Teetotalers, Connoisseurs, and Alcoholics: Drinking Habits of the U.S. Presidents
In general, American Presidents have always enjoyed great cocktails just like their constituents. Aside from the honorable title and immense responsibilities, most public leaders would gladly welcome a nightcap (or two). We’re sure sipping cocktails or brews — as 21st President Arthur would prefer — is a very common and much-needed practice amongst the nation’s leaders, both past and present. In fact, our very first president, George Washington, preferred fortified wines like Madeira and Port. He even owned a commercial distillery, which still operates today on his estate, Mt. Vernon, in Virginia.
We know that alcohol is a large part of American culture and always has been — even in Prohibition Era — yet, there were a few teetotalers, including presidents Lincoln and Hayes ( the latter when Mrs. Hayes wife was around, at least). Traveling in very exclusive social circles, American Chiefs of State took a few swigs of high-end elixirs such as Champagne (Presidents John Tyler and Ulysses S. Grant’s choice) and Heineken, which was considered a chic import during John F. Kennedy’s time in office. Whether a dry martini, beer, or hard cider was top choice, our country’s leaders have almost all had a preferred tipple.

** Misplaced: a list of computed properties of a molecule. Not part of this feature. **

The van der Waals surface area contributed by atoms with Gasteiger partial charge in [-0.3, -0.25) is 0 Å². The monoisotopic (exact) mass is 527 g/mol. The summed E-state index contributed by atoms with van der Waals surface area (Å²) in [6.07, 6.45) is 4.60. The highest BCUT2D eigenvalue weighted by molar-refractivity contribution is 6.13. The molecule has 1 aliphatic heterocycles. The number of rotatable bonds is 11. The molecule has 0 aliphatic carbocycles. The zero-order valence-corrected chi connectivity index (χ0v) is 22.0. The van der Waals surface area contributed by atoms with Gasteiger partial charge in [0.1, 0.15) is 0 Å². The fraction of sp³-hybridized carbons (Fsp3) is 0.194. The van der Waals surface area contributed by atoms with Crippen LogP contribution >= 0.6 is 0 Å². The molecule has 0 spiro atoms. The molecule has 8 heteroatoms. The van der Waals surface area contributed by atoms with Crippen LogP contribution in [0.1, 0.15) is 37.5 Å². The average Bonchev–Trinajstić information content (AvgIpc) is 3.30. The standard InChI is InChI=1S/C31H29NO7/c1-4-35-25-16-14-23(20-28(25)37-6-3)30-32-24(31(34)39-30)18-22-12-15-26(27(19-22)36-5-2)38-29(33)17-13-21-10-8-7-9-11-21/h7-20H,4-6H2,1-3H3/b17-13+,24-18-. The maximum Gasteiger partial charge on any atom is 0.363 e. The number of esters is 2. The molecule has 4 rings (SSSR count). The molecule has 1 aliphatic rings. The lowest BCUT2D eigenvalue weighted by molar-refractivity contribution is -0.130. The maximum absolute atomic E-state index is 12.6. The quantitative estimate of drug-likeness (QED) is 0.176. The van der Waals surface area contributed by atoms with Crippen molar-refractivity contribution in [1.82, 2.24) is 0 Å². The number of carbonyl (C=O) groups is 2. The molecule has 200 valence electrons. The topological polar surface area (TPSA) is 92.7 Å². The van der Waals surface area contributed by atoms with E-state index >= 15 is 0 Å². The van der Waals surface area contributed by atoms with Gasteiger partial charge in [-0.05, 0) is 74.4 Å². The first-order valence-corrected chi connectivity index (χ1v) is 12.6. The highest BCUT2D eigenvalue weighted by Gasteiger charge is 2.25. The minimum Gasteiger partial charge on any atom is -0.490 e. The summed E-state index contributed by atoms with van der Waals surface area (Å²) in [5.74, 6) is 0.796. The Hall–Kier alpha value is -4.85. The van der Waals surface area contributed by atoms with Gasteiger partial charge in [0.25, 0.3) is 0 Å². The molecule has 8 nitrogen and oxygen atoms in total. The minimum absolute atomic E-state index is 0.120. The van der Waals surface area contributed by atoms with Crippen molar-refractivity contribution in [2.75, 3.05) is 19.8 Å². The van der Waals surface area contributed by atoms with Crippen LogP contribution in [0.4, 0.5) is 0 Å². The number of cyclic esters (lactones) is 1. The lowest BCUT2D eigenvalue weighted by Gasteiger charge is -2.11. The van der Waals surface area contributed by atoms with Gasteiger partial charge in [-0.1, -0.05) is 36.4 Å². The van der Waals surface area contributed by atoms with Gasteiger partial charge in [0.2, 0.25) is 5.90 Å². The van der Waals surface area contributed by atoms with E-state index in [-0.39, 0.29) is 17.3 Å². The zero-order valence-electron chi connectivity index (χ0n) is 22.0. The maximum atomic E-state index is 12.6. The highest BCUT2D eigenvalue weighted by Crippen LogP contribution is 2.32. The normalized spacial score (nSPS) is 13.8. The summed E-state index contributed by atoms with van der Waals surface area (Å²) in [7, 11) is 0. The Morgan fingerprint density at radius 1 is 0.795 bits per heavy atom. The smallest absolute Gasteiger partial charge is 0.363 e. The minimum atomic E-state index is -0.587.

Read on to learn more about some of our nation’s presidents and their habits and preferences.